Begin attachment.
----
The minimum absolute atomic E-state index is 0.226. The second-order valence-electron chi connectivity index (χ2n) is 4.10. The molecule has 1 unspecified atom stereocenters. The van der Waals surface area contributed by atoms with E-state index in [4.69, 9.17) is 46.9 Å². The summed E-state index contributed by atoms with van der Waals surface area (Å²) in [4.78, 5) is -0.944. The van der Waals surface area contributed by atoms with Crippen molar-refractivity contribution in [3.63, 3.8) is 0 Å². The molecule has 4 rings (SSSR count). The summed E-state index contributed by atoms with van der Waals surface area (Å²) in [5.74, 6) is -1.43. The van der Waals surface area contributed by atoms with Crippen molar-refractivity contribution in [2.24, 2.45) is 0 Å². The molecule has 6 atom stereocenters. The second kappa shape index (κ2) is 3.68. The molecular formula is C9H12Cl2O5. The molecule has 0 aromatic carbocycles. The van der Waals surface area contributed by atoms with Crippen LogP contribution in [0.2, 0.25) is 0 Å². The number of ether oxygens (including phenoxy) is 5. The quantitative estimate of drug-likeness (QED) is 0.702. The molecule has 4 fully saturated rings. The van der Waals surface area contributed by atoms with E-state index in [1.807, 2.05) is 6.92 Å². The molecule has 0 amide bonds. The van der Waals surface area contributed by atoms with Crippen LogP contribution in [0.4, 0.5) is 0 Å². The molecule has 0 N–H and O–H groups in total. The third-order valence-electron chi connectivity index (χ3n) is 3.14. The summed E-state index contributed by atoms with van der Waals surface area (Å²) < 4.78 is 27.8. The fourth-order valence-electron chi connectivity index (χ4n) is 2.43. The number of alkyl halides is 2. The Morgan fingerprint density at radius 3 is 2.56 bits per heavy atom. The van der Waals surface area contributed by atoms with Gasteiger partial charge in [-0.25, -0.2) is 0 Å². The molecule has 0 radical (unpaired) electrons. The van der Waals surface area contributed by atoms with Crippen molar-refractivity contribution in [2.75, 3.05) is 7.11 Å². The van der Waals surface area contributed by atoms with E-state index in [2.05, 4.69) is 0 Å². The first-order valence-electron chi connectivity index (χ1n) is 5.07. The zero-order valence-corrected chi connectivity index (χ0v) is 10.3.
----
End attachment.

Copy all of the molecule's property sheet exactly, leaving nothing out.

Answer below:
The minimum absolute atomic E-state index is 0.226. The second-order valence-electron chi connectivity index (χ2n) is 4.10. The molecule has 1 unspecified atom stereocenters. The van der Waals surface area contributed by atoms with E-state index in [4.69, 9.17) is 46.9 Å². The summed E-state index contributed by atoms with van der Waals surface area (Å²) in [4.78, 5) is -0.944. The van der Waals surface area contributed by atoms with Crippen molar-refractivity contribution in [3.63, 3.8) is 0 Å². The molecule has 4 rings (SSSR count). The summed E-state index contributed by atoms with van der Waals surface area (Å²) in [5.74, 6) is -1.43. The van der Waals surface area contributed by atoms with Crippen molar-refractivity contribution in [2.24, 2.45) is 0 Å². The molecule has 6 atom stereocenters. The second kappa shape index (κ2) is 3.68. The molecular formula is C9H12Cl2O5. The molecule has 0 aromatic carbocycles. The van der Waals surface area contributed by atoms with Crippen LogP contribution in [0.2, 0.25) is 0 Å². The number of ether oxygens (including phenoxy) is 5. The quantitative estimate of drug-likeness (QED) is 0.702. The molecule has 4 fully saturated rings. The van der Waals surface area contributed by atoms with E-state index in [1.807, 2.05) is 6.92 Å². The molecule has 0 amide bonds. The van der Waals surface area contributed by atoms with Crippen LogP contribution in [0.4, 0.5) is 0 Å². The molecule has 0 N–H and O–H groups in total. The third-order valence-electron chi connectivity index (χ3n) is 3.14. The summed E-state index contributed by atoms with van der Waals surface area (Å²) < 4.78 is 27.8. The fourth-order valence-electron chi connectivity index (χ4n) is 2.43. The number of alkyl halides is 2. The Morgan fingerprint density at radius 3 is 2.56 bits per heavy atom. The van der Waals surface area contributed by atoms with Gasteiger partial charge in [-0.25, -0.2) is 0 Å². The molecule has 0 radical (unpaired) electrons. The van der Waals surface area contributed by atoms with Crippen molar-refractivity contribution in [2.75, 3.05) is 7.11 Å². The van der Waals surface area contributed by atoms with E-state index in [2.05, 4.69) is 0 Å². The first-order valence-electron chi connectivity index (χ1n) is 5.07. The zero-order valence-corrected chi connectivity index (χ0v) is 10.3.